If, during the interception, the Security-Information Agency obtains information indicating that the subject of the interception is using other means of communication, the director of the Agency may  file a request for extension of the interception to include the discovered means of communications. If the President or Judge adopts this request, a new decision will be rendered approving the extension. If the request is rejected the collected materials must be destroyed (Article 15b).

Military Security Agency and Military Intelligence Agency Act

(Official Gazette of the Republic of Serbia nos. 88/2009, 55/2012 and 17/2013, Zakon o vojnobezbednosnoj agenciji i vojnoobaveštajnoj agenciji) (the “MSA“)

Under the MSA, the Military Security Agency, which is in charge of security and counter intelligence protection of the Ministry of Defence and Military of the Republic of Serbia (Article 5), is authorised to secretly collect data as a special measure (including interception under the ECA), if data cannot be collected by other means or if collection by other means would cause disproportionate risk to the lives and health of people and property, or disproportionate expense (Articles 11 and 12).  Information may be collected for the purpose of preventing threats directed at the Ministry of Defence and the Military of the Republic of Serbia (Article 11, paragraph 2).

This measure can be applied on the basis of a written and reasoned decision of the Cassation Court in response to a request of the Director of the Military Security Agency and may be ordered for a period of six months, with the possibility of extension by an additional six months. (Articles 14 and 17).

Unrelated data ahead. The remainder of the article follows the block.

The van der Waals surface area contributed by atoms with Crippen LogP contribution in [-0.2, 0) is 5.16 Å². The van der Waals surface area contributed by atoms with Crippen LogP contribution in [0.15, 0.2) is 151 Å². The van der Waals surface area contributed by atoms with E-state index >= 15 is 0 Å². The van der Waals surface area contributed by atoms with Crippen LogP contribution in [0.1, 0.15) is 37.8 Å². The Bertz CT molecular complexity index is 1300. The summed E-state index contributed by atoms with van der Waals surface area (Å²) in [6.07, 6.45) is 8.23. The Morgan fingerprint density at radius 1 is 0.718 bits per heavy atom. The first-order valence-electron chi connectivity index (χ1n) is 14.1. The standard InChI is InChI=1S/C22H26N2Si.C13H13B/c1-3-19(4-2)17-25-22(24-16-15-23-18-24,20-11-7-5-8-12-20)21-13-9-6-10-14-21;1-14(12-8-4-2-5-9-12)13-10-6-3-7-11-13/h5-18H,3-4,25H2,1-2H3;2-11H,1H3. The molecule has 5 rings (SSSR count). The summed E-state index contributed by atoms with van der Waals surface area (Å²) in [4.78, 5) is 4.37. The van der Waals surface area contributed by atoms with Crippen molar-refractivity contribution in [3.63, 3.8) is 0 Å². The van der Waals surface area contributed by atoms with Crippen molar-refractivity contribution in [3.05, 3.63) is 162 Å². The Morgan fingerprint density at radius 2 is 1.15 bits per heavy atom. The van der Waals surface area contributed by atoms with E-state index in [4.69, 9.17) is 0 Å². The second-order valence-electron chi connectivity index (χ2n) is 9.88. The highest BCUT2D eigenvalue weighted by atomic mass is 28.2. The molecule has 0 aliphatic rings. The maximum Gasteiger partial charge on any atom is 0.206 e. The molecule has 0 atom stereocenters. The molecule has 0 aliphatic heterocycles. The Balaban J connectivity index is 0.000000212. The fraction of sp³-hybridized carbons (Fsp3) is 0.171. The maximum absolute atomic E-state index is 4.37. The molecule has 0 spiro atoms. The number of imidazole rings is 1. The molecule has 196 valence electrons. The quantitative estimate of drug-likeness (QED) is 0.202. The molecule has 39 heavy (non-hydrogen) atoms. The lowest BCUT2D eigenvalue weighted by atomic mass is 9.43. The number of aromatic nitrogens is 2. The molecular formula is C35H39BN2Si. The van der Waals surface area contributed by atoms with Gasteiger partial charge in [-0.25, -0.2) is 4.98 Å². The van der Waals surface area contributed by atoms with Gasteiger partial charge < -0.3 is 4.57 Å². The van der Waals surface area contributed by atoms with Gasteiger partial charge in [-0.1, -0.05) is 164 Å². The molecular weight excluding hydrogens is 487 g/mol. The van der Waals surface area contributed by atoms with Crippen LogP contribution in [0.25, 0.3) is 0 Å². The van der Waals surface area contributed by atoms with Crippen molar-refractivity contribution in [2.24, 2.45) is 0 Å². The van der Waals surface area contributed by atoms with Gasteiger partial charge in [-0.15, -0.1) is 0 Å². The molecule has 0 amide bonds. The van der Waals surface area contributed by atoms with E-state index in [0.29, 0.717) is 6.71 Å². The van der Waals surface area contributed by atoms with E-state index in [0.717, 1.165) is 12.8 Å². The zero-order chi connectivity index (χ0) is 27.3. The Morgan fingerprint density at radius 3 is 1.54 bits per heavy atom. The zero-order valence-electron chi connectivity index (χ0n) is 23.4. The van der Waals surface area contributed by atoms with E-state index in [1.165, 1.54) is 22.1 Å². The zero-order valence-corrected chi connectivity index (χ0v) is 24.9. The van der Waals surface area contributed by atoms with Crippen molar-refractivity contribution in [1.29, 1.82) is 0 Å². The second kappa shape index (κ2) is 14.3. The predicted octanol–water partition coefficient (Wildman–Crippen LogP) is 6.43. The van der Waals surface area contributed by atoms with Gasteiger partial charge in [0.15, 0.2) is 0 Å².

Disclosure of communications data

Constitution of the Republic of Serbia

(Official Gazette of the Republic of Serbia no. 98/2006, Ustav Republike Srbije) (the “Constitution”)

With reference to Article 41 of the Constitution (described above), the Constitutional Court of Serbia issued a decision finding that derogation from the confidentiality of “other means of communications” includes not only interception of communications which would reveal the content of communications, but also the collection of metadata. Consequently, network operators and service providers must only disclose retained metadata on the basis of a court decision in accordance with Article 41 of the Constitution (Decision IUz-1218/2010 of the Constitutional Court of Serbia).